*Please note my perspective of what is considered “safe” is biased based on the fact I am a breastfeeding mom. The guidelines I follow of what goes into my body are the same guidelines recommended for pregnant women. Sure, “our moms ate ______ and we were fine!” is something pregnant women in the past decade hear over and over again. But times have changed; food regulations have changed, ingredients put in foods have changed, research has changed. We have more studies run, more knowledge of food born illnesses, and more information available to us of what and what not to consume while pregnant or nursing. 

Review Perfect Fit’s lab results here – http://labs.naturalnews.com/heavy-metals-chart-Proteins-rice.html Screen Shot 2015-01-05 at 12.55.01 PM Screen Shot 2015-01-05 at 12.55.07 PM Screen Shot 2015-01-05 at 12.55.15 PM Screen Shot 2015-01-05 at 12.54.48 PM Screen Shot 2015-01-05 at 12.54.39 PM Screen Shot 2015-01-05 at 12.54.30 PM Screen Shot 2015-01-05 at 12.54.22 PM

[Photos via Natural News, 2014].

  Now that I read the lab results for Perfect Fit, I can say that I will no longer be using it as part of my daily regimen. I’m so sad because like I said, I’ve grown to love the taste, finally got over the texture, and have absolutely loved using it as a flour substitute in all my favorite baking recipes! Natural News posted their opinon on PF after it underwent lab testing, and this was the part of their article that absolutely made my heart sink and made me feel like the worst mom ever for feeding all my baked goods and smoothies to Tanner. I buy mostly wooden toys and all BPA-free plastics, and feed my family whole, organic foods, as my husband had childhood cancer, and I want to set the best example I can as a mom.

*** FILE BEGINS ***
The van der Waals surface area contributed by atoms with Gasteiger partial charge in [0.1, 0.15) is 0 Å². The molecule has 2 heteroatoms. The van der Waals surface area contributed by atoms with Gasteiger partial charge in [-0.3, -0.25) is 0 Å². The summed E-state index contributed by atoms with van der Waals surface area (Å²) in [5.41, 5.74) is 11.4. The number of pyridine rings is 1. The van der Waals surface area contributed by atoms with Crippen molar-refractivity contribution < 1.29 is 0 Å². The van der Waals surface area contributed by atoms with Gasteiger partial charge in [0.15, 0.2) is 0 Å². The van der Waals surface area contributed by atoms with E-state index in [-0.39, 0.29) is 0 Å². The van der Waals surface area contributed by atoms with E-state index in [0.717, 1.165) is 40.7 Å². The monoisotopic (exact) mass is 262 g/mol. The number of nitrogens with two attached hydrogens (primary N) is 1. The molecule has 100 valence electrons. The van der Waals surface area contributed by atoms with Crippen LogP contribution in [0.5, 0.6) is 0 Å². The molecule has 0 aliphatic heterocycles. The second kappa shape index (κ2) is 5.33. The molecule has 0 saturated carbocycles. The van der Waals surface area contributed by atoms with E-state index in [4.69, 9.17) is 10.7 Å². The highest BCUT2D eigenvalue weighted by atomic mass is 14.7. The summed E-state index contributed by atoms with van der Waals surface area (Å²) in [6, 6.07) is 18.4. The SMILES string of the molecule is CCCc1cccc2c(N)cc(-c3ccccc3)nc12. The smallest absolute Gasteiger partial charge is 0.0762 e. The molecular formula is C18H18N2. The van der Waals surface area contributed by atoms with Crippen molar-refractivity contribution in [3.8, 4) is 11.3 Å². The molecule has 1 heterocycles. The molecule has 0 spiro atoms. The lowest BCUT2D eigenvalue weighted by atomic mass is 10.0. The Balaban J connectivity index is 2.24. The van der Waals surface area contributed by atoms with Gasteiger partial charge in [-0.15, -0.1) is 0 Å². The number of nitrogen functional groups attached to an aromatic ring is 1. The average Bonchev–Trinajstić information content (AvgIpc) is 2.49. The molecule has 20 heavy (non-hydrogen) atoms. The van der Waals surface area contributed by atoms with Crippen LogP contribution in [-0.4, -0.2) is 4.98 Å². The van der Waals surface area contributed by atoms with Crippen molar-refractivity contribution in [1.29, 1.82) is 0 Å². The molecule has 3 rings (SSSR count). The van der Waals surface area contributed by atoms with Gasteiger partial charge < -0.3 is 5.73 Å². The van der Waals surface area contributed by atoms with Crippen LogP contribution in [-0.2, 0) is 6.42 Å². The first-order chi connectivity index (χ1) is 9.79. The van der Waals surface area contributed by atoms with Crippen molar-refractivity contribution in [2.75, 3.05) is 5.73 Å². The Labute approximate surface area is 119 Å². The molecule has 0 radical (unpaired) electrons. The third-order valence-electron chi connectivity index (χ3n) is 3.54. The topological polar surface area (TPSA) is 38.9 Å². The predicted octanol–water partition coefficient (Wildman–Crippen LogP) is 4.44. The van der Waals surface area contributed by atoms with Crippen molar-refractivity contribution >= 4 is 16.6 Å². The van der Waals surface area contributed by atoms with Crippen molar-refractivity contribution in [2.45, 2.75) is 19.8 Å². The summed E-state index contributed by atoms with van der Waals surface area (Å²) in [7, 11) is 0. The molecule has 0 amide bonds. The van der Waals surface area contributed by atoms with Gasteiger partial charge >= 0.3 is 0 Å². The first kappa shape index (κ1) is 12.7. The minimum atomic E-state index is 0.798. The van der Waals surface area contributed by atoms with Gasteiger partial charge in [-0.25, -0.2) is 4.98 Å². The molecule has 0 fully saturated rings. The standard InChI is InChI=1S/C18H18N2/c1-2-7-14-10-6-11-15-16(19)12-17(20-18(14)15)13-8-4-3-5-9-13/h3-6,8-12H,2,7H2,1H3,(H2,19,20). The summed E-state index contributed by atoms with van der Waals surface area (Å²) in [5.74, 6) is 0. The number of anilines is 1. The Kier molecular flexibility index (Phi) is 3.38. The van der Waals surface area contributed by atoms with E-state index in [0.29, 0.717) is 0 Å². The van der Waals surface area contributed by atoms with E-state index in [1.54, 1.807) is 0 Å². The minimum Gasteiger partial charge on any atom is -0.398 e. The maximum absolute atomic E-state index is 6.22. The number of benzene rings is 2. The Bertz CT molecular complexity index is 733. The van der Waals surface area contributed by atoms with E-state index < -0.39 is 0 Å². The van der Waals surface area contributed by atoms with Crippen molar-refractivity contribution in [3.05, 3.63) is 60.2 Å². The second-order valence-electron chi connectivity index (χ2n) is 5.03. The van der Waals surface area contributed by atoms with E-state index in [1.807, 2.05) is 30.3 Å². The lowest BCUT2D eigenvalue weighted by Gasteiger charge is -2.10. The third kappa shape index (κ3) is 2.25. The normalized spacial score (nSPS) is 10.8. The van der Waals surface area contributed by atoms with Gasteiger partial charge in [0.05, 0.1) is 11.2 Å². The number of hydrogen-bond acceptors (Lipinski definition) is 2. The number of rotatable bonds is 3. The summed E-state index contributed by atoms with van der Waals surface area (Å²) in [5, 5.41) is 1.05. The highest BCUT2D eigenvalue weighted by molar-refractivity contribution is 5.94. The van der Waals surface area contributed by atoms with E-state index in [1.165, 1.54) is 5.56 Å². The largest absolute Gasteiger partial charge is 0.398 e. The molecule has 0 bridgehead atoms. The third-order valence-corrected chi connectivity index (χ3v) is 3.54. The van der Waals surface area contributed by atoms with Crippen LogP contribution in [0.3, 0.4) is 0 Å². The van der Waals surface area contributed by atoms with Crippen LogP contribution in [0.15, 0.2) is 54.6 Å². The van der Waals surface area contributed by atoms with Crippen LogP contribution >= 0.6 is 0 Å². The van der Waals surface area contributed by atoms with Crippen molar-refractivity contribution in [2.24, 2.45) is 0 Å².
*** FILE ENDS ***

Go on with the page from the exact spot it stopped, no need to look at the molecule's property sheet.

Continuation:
The lead content of the Perfect Fit protein we tested was higher than the average for this category, but lower than the highest we’ve tested. For this batch, the lead content reported via ICP-MS was just over 0.3 ppm, while the highest we’ve seen in the category of rice protein is over 0.5 ppm.